Additionally, by whole-exome sequencing, FAM50A was identified as the causative gene for Armfield X-linked intellectual disability (XLID) syndrome. XLID refers to forms of mental disorders with intellectual disability that are explicitly associated with X-linked recessive inheritance. Approximately 100 genes have been found to be involved in XLID syndrome37. XLID accounts for ~16% of all cases of intellectual disability in males, who are more likely to be affected than females. The biological activity of human FAM50A missense variants was functionally validated by rescue experiments in a zebrafish fam50a-knockout model38. Using the zebrafish disease model, it was recently found that Armfield XLID syndrome is a spliceosomopathy associated with aberrant mRNA processing during development38.

Biomedical research III: communication between the brain and other organs

Human puberty is a dynamic process that initiates the complex interactions of the hypothalamic-pituitary-gonadal axis (HPG axis), which refers to single endocrine glands as individual entities. The HPG axis plays a critical role in developing and regulating many of the body’s systems, particularly reproduction39. Gonadotropin-releasing hormone (GnRH), secreted by the hypothalamus in the brain, circulates through the anterior portion of the pituitary hypophyseal portal system and binds to receptors on the secretory cells of the adenohypophysis40. In response to GnRH stimulation, these cells produce luteinizing hormone and follicle-stimulating hormone, which circulate in the bloodstream41. Therefore, an adolescent develops into a mature adult with a body capable of sexual reproduction42. Kallmann syndrome (KS) is a genetic disorder known to prevent a person from starting or fully completing puberty. In a study showing that the WDR11 gene mutation is involved in KS pathogenicity, the zebrafish wdr11 gene was demonstrated to be expressed in the brain region, indicating a potential role for WDR11-EMX1 protein interaction43.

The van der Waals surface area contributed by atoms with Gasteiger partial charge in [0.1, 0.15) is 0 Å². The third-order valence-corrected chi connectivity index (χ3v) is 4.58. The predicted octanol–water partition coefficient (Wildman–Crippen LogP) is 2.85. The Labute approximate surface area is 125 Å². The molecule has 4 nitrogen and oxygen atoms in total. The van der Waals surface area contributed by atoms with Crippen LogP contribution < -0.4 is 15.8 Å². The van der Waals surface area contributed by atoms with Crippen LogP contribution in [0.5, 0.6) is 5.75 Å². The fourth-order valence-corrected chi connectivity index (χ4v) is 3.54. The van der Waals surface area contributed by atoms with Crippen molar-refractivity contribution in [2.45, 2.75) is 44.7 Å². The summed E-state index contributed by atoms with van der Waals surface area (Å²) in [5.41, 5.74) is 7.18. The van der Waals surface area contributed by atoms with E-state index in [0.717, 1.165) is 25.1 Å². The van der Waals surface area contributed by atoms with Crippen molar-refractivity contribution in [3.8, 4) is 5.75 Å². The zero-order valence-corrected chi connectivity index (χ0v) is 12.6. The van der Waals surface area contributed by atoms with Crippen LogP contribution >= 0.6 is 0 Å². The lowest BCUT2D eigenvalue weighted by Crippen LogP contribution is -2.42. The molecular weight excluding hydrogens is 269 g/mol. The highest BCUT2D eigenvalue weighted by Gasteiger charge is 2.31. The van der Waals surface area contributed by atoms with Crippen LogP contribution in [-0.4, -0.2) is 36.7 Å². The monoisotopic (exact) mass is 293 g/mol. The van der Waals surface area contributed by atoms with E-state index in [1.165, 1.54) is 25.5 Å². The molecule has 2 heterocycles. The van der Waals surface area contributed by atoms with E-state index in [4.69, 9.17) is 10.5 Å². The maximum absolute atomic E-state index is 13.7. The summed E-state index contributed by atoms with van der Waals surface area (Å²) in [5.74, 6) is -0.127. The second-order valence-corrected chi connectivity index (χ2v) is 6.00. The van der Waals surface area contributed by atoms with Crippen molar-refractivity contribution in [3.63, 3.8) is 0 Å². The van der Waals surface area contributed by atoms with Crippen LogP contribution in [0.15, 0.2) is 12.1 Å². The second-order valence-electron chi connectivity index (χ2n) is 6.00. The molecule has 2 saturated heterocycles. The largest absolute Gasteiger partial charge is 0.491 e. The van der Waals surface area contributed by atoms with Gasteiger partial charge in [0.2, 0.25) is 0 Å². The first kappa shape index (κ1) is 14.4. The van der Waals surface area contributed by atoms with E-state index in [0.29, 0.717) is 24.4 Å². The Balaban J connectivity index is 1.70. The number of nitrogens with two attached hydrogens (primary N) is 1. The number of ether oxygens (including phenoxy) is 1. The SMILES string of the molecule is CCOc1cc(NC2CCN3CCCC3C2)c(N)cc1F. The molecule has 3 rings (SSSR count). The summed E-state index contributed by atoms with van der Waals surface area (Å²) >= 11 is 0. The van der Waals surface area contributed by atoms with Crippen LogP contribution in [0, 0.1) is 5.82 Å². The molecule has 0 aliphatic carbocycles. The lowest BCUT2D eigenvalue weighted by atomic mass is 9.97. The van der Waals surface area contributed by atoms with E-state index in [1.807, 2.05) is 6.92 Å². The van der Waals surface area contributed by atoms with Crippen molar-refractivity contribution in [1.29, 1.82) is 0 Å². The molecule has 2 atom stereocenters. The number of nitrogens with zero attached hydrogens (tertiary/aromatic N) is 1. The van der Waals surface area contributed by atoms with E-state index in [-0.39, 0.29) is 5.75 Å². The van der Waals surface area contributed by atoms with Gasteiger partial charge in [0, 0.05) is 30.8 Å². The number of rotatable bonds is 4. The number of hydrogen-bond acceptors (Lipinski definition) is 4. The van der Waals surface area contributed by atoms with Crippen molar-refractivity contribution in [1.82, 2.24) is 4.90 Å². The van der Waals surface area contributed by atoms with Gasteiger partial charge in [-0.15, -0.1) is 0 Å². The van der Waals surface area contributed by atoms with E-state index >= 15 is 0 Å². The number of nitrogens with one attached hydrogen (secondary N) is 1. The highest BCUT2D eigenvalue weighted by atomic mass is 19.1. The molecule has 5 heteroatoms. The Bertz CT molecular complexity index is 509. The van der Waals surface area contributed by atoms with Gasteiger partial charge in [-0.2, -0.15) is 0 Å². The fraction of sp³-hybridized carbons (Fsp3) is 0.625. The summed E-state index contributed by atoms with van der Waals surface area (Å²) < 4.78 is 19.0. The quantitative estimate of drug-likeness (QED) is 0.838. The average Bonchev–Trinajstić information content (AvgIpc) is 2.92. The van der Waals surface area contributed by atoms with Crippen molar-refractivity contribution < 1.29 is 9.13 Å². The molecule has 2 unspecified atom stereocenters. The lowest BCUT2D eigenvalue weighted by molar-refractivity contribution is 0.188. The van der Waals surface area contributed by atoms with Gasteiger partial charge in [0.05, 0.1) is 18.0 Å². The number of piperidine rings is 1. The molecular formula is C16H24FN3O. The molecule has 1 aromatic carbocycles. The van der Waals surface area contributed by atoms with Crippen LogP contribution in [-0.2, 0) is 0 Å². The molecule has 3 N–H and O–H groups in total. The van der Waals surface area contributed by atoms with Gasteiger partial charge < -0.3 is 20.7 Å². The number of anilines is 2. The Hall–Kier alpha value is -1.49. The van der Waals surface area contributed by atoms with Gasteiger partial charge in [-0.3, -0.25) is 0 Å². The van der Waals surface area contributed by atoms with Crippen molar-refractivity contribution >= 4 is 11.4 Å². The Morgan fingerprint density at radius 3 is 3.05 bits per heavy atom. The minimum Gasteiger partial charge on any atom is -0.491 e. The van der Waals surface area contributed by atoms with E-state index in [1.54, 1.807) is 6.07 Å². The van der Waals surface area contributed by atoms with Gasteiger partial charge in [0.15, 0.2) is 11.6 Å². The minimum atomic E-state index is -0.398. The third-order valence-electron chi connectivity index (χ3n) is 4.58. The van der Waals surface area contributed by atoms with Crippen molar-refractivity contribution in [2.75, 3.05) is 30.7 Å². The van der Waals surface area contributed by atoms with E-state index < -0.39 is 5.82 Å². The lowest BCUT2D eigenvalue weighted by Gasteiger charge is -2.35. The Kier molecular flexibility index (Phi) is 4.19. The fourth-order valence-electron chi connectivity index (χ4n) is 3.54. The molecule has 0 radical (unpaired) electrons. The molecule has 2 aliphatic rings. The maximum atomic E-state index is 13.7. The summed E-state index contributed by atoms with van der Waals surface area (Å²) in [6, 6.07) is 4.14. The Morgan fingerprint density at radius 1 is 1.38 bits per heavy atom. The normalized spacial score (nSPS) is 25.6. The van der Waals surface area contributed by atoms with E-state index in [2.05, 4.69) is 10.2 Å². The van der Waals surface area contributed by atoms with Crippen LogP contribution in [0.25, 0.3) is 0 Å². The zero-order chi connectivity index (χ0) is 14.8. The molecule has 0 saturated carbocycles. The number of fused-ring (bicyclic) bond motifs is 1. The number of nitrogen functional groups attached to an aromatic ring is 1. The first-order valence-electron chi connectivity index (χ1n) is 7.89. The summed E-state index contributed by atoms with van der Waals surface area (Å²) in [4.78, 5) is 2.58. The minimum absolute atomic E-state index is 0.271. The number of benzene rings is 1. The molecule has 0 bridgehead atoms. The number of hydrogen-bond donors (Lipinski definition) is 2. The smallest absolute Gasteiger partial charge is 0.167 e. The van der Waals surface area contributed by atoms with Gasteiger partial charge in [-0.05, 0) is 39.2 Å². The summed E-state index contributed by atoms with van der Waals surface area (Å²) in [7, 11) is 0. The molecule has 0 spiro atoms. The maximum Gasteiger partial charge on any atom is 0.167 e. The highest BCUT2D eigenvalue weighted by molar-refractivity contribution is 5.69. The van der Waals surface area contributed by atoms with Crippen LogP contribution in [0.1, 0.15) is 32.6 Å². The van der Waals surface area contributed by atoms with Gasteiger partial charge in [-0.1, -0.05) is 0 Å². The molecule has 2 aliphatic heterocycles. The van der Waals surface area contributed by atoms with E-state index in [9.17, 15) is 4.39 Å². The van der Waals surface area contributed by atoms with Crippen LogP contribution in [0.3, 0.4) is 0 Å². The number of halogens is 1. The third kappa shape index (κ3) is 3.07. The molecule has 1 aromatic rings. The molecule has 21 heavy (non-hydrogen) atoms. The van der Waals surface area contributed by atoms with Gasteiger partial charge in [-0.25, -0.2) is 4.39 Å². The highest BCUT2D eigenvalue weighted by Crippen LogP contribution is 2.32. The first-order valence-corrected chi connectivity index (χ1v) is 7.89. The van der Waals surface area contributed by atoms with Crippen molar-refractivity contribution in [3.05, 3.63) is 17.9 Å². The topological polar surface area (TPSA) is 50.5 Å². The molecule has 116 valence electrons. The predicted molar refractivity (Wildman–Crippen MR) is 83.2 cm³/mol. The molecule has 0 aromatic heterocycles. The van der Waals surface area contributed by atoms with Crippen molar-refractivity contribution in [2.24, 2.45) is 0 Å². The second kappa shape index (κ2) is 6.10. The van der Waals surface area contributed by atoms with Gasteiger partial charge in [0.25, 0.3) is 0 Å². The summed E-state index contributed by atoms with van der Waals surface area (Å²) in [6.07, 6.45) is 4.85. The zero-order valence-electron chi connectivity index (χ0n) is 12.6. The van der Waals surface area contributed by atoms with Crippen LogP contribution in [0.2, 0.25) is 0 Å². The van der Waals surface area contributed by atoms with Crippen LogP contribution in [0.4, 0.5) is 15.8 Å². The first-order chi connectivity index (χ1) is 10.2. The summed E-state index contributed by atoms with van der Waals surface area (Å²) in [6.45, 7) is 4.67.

Additionally, acute inflammation is known to initiate regenerative response after traumatic injury in the adult zebrafish brain. The cysteinyl leukotriene receptor 1 (cysltr1)–leukotriene C4 (LTC4) pathway is required and sufficient for enhanced proliferation and neurogenesis44. LTC4, one of the ligands for CysLT1, binds to its receptor Cysltr1 expressed on radial glial cells in the zebrafish brain44. In a study by Kyritsis et al., cysltr1 was increasingly expressed on radial glial cells after traumatic brain injury, suggesting cross talk between components of the inflammatory response and the central nervous system during traumatic brain injury44.